Opinion: South Africans the benchmark
The big boys are back!
If history is a judge, then 2013 looks to be the year of the South Africans.
In 2007, the Bulls beat the Sharks in the final, while in 2010 the Bulls beat the Stormers in the final.
Another three years on and it could be any two of the Stormers, Bulls, Sharks or Cheetahs facing off in August.
Last weekend embarrassingly demonstrated that the might and brawn, now mixed with a tinge of rugby intellect, of the South African franchises, is too hot to handle for the under-performing New Zealanders. Fortunately, the Sharks weren't up against either the Hurricanes or the Crusaders or it could have been a blackout.
The Bulls, still with nine of the run-on players from the 2010 champion team, fairly easily accounted for a Blues team in which coach John Kirwan demonstrated his lack of a hard-nosed attitude and his ambivalence towards the Bulls by making too many changes.
No doubt this will be lesson one of plenty as Kirwan grows into the job, although one wonders why he didn't get better advice from at least two of his coaching panel.
With an attacking directness and a smashing and vigorous defence in true South African spirit, the Bulls have a formula that is hard to contain if they are on song. Now it will be interesting to follow their season and watch to see if Morne Steyn becomes the hero or the Achilles heel.
The Stormers, a team still containing 11 of the starting XV who ran on in the 2010 final, picked up their first win of the season against the Chiefs, but had previously lost to South African franchised teams.
They possess a brutal defence and an experienced crew who are just waiting to break out as winners after being finalists and semifinalists over the past three seasons.
The return of captain Schalk Burger will be eagerly anticipated and will add yet another monster roaming around and smashing up opposition as they kick their campaign in to action.
Add the Sharks to this mix - a team with a slightly more rounded game, beaten finalists last year, in the playoffs in 2011, coached by a Kiwi in John Plumtree, with match winners such as Bismarck du Plessis and Francois Steyn - and there is yet another physical, disciplined, massive lineout, penetrative running team likely to be in the final six at playoff time. The Cheetahs, who toyed with a Highlanders team in Invercargill, notoriously the deathbed of many a touring side, demonstrated that on any given day when their aggressive and swarming defence is in sync with their ball-in-hand attack, they are going to be a match for any opposition.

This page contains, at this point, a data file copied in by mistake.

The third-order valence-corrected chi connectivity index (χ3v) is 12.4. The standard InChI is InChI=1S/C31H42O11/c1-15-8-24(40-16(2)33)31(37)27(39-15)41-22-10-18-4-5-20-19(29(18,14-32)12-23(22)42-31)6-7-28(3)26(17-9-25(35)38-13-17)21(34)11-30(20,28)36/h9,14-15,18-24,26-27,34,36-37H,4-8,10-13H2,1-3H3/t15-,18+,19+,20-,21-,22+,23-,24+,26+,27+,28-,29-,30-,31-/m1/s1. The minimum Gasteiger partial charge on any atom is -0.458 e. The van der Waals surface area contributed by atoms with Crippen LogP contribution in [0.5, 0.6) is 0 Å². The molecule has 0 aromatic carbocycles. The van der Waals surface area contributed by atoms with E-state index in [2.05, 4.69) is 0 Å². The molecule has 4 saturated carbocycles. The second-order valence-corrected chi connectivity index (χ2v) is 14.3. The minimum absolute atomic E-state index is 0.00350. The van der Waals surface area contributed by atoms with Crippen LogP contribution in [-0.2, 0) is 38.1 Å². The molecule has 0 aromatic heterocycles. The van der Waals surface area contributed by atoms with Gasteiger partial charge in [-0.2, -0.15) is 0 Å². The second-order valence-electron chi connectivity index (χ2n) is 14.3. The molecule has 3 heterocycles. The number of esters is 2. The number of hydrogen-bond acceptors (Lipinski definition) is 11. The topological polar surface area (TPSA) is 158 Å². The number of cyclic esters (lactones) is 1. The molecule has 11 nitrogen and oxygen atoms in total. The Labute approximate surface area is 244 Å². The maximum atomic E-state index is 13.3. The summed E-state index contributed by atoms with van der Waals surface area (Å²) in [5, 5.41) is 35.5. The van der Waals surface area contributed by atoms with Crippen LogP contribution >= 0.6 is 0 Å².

A year further on as they keep developing this high-tempo game, no doubt a carryover from the Orange Free State days, they will be hoping for more consistency in performance. A top-six finish will be their goal.
The size, the pace and the strength of these franchises, moulded together with physicality and now, in some cases, a more enlightened game plan, must be a concern for the New Zealand teams.
South Africans playing cleverly is surely a recipe for their success, although running directly over an opposition player will still remain an effective and well-used strategy.
The New Zealand teams need to front up and start beating them now, before their confidence grows beyond belief, otherwise there could be a long season in prospect if you are supporting anyone in New Zealand apart from the Chiefs.
Ian Snook has coached professionally for the past 25 years in New Zealand, South Africa, Australia, England, Ireland, Japan and Italy.
Taranaki Daily News